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A person whose affectional and sexual orientations are to members of both sexes, either serially or simultaneously.
BUTCH and FEMME
Terms referring to gender stereotyped roles of 'masculine' and 'feminine', respectively. The primary use of the term is in describing roles assumed by some lesbian couples. 'Butch' describes a woman who assumes stereotypically 'masculine' behavior, mannerisms, and dress. 'Femme' describes the woman who behaves in a stereotypically 'feminine' way. More broadly, the terms are sometimes used to refer to others including straights and gay men.
CLOSET, IN THE CLOSET, CLOSETED
This term is used to describe a lesbian, gay male or bisexual individual who hides her/his affectional orientation.
The sequence of events through which individuals come to recognise their affectional orientation and disclose it to others. Since heterosexuality is taken for granted and there is generally no conscious process of discovery or disclosure for straight people, the term is applied almost exclusively to lesbians, gay males and bisexuals.
LGB COMMUNITY / SCENE
The social, emotional, and political network within which LGB people create and maintain contact with each other, affording opportunities for the sort of interaction and mutual support that are provided for straight people by mainstream institutions.
Being 'in drag' involves dressing in clothing usually prescribed for the other sex; beyond this, one also mimics the make-up, hair-styles, and mannerisms of the other sex. Drag queens are men who appear in public in drag, often performing in drag shows. They may or may not be gay.
The term is applied to a person who is emotionally and sexually attracted to members of the same sex.
Traditionally, 'gay' has been a generic term used to refer to both women and men. However, it has also been used to refer to men only (as the word 'man' has been used to refer to all humankind and specifically to men). Due to the fact that this generic use makes women invisible, the current preference in much of the LGB community is for the term 'gay' to refer to men and 'lesbian; to refer to women. This usage is advocated by the American Psychological association.
The belief that heterosexual identity and behaviour are normal and legitimate, whereas any other affectional or sexual orientation is deviant, perverse, abnormal. Institutionalized heterosexism occurs where social institutions assume the legitimacy of heterosexuality and support it with public policies, rituals and resources while ignoring, demeaning, or even punishing other sexual orientations.
From the Greek hetero, meaning other. The term refers to an affectional and sexual orientation towards members of the other sex.
Technically, it means irrational fear of homosexuality. The term has come to refer to an aversion to and prejudice and discrimination against lesbian, gay and bisexual people, the traits that characterize them, their sexual practices, lifestyles and beliefs.
From the Greek homo, meaning same. This is a clinical and diagnostically term for a person whose affectional and sexual orientation is towards members of the same sex.
The term is disliked among many LGB people and their supporters for two reasons: (i) it is a clinical term, long used to label LGB identity as a medical or psychological disorder; and (ii) it emphasizes the sexual aspect of LGB experience, thereby disregarding the multi-faceted nature of LGB identity.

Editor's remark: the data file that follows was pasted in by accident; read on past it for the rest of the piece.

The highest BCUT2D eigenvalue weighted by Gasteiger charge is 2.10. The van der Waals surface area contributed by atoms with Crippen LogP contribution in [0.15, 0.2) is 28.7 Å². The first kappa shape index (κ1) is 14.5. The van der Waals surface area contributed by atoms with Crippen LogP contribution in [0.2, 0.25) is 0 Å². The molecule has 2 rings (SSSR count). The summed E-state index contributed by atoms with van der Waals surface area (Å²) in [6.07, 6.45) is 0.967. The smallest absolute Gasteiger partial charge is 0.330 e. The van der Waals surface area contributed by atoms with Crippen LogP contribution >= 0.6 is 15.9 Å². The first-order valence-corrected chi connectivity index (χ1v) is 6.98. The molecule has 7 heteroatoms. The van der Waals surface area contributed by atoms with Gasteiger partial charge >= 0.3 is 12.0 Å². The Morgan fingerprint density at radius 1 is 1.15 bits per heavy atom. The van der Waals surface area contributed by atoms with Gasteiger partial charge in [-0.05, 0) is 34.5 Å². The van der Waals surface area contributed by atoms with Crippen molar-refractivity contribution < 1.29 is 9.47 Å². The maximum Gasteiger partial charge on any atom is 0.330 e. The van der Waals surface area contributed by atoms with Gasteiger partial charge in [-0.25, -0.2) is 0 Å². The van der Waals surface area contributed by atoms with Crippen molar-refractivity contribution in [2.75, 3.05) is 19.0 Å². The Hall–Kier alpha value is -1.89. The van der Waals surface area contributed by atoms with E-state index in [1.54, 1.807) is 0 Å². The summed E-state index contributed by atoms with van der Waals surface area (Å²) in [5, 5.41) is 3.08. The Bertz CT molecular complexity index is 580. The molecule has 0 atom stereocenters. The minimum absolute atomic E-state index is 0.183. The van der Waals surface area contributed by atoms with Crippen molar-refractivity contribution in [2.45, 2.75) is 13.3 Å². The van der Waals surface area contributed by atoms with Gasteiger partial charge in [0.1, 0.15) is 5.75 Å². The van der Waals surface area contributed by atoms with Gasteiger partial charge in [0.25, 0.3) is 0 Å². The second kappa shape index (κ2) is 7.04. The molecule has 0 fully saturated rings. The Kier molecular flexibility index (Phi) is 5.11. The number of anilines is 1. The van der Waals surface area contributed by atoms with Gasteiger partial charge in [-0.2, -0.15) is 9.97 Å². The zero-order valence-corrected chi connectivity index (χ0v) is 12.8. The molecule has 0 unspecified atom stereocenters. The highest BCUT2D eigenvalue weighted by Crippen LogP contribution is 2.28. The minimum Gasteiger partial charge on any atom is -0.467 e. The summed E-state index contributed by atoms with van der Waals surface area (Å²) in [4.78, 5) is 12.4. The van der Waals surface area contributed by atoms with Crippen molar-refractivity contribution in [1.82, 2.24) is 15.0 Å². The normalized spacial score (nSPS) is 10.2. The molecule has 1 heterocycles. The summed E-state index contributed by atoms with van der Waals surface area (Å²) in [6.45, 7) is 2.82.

A shorthand term for lesbian / gay / bisexual. Lesbigay is often used in a similar manner. Occasionally, LGBT or GLBT is used to include transgender people.
A woman who is emotionally and sexually attracted to other women. The term comes from the Greek Island of Lesbos, where the poetess, Sappho, established a community of women in the seventh century BC. Much of Sappho's poetry spoke of love between women.
OUT / OUT OF THE CLOSET
The state of being aware of and open about one's affectional and sexual orientation. Coming out is a continual process rather than a single event, and people can be out in varying degrees.
One's sexual orientation is defined by the sex of the people to whom one is emotionally and sexually attracted. While emphasizing the sexual component of interpersonal relationships, in reality any sexual orientation involves a wide range of feelings, behaviours, experiences and commitments.
A slang term historically referring to people who are generally conventional in their behaviour, conforming to cultural norms. Its most frequent current use is in the context of sexual orientation, where it refers to a heterosexual identity.
TRANSSEXUAL / TRANSGENDER(ED)
In most sources, these terms are nearly interchangeable, with both terms referring to individuals who express a feeling of being 'stuck in the wrong body'. 'Transgender' is a more recent term, reflecting a movement to the use of 'gender' rather than 'sex' in most common discourse.
Besides all the different explanations to the terminologies, more importantly, is the different dimension transsexual / transgendered people represent from sexual orientation. A transsexual / transgendered person is not gay although this may be a possibility. Transsexual / transgendered people have different issues than have LGB people.
A person who dresses in clothing generally deemed appropriate for the other sex and who derives sexual gratification from this practice. Some sources refer to cross-dressing as transvestitism, but most reserve the term for people who are conventional in other areas of their lives and who engage in cross-dressing in well-defined circumstances. Most commonly, transvestites in this latter sense are heterosexual, often married with children.
Adapted from Bohan J.S. (1996). Psychology and Sexual Orientation. Routeledge: New York.